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> I think you're confusing the Internet with the ARPANET. Yes, the
> ARPANET was exclusive, though the most popular host computer type on
> it wasn't UNIX, it was the DECSYSTEM 10 and its little brother the
> The Internet was different. By definition, the Internet consisted of
> all computers that used the Internet Protocol (IP). Hosts directly
> connected to the ARPANET all switched over to using TCP/IP on January
> 1, 1983. At that moment, you no longer had to be connected directly to
> the ARPANET to use it; the ARPANET became the backbone of a much larger
> and more varied Internet.
> ... snip ...
> were implementing TCP/IP in their version of UNIX. Anybody who used
> these networking implementations were, by definition, "on the
> Internet" (though they may have been isolated islands of
> connectivity).

Of course you're correct.  I was oversimplifying.  The U of I was indeed one
of those isolated islands, mainly because the government considered Dr.
VanAllens work to be critical to national defense.  Some very early satellite
work went on at that institution.  Confession time. (I think the statutes of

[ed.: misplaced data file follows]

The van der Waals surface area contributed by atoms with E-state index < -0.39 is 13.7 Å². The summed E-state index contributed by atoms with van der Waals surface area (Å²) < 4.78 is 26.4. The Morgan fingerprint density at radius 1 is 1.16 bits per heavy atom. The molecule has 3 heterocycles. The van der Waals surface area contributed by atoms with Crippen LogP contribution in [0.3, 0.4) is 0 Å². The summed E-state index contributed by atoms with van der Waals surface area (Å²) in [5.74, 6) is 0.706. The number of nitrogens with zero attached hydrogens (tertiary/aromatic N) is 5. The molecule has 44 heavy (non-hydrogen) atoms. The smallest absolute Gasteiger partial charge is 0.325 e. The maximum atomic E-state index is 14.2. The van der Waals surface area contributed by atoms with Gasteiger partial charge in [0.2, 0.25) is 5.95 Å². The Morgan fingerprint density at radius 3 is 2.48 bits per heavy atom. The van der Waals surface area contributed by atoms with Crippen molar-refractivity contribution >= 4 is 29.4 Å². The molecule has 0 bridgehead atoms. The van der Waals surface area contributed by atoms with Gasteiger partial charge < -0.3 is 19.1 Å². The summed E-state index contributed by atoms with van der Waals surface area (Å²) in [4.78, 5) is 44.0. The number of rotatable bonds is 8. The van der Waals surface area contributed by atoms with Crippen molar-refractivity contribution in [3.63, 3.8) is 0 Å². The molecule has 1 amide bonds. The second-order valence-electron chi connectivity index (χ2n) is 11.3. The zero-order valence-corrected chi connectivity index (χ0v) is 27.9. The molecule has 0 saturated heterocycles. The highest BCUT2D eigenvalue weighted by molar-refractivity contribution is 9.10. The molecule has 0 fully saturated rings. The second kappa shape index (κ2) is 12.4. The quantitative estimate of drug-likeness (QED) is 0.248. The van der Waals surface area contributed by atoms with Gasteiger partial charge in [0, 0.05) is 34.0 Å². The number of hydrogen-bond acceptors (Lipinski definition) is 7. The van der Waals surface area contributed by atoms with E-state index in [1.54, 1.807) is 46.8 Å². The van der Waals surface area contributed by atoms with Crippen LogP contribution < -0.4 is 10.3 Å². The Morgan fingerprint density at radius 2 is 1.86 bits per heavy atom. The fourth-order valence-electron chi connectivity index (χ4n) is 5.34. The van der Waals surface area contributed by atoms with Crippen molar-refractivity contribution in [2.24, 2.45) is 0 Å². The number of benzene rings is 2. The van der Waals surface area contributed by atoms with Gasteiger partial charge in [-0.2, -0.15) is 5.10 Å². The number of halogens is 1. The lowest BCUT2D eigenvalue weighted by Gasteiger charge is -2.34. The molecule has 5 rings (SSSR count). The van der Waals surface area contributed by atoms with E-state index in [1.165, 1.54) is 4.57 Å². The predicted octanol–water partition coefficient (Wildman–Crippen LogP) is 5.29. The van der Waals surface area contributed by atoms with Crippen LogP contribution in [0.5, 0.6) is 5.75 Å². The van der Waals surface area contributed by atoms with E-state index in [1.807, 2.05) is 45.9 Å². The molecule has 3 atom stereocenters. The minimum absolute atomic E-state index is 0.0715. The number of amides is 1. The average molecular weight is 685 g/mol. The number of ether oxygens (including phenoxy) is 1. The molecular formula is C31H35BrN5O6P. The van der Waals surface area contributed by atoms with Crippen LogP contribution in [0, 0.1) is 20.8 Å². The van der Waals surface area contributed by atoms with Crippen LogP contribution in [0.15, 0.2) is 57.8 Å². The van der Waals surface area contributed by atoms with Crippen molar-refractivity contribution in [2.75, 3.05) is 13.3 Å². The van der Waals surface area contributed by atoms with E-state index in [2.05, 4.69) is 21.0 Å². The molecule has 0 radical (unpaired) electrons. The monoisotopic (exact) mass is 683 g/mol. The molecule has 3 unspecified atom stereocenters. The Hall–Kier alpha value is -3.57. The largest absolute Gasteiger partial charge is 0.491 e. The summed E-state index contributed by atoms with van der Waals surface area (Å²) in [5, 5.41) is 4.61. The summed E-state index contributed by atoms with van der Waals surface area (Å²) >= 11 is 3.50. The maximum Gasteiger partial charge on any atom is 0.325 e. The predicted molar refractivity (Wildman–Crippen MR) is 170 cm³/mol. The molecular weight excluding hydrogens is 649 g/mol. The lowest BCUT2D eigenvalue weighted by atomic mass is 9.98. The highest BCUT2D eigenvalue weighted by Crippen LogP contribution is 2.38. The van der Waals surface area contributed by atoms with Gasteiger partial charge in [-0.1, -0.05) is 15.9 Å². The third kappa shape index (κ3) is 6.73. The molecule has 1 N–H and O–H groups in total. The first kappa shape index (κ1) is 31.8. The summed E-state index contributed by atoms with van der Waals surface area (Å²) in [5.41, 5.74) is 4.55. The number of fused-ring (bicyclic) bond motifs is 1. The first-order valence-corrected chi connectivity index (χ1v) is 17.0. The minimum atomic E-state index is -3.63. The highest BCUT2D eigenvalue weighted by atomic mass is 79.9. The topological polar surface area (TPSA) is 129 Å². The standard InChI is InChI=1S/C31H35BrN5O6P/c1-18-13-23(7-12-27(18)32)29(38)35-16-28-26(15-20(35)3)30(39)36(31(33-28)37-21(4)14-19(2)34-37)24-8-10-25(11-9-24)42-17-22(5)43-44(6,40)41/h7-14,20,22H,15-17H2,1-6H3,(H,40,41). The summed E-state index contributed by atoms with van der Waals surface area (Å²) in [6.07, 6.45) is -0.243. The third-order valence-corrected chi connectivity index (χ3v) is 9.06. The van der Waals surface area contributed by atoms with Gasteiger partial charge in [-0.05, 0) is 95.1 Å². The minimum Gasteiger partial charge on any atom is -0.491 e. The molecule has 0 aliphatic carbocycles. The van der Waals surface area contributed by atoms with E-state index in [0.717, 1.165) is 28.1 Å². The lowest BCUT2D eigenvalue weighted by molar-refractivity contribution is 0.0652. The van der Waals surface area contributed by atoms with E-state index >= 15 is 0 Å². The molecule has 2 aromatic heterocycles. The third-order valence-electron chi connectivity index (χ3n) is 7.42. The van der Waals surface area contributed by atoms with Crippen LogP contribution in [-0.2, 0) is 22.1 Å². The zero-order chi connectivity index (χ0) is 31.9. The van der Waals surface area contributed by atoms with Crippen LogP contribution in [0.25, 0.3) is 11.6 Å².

limitations have expired) In all honesty, my involvement, besides admiring
VanAllen's work from afar, was mainly middle-of-the-night hacking on the
computers in the Physics department, where we fed our programs into the
computer from punch tape and played Star Trek  I was a journalist, and the
IGODS frowned on low lifes from across the river stealing their processing
time.  :-)

Thank you for all the work you've done to get local packet nodes connected to
the Internet.  I remember sitting at a picnic table with an HP 95 LX palmtop,
an Alinco HT, and a Baypack TNC digipeating to a node and telnetting out to a
BBS somewhere on the West Coast.  I think your software had more than a little
to do with that little demonstration. I know ops who's only access is through
1200 baud packet.  Gruesome, but true! There are more than a few local hams
using PCs our organization would have sent to the landfill, if I hadn't
rescued them from an early burial.

73, Mike kf4fdj@amsat.org

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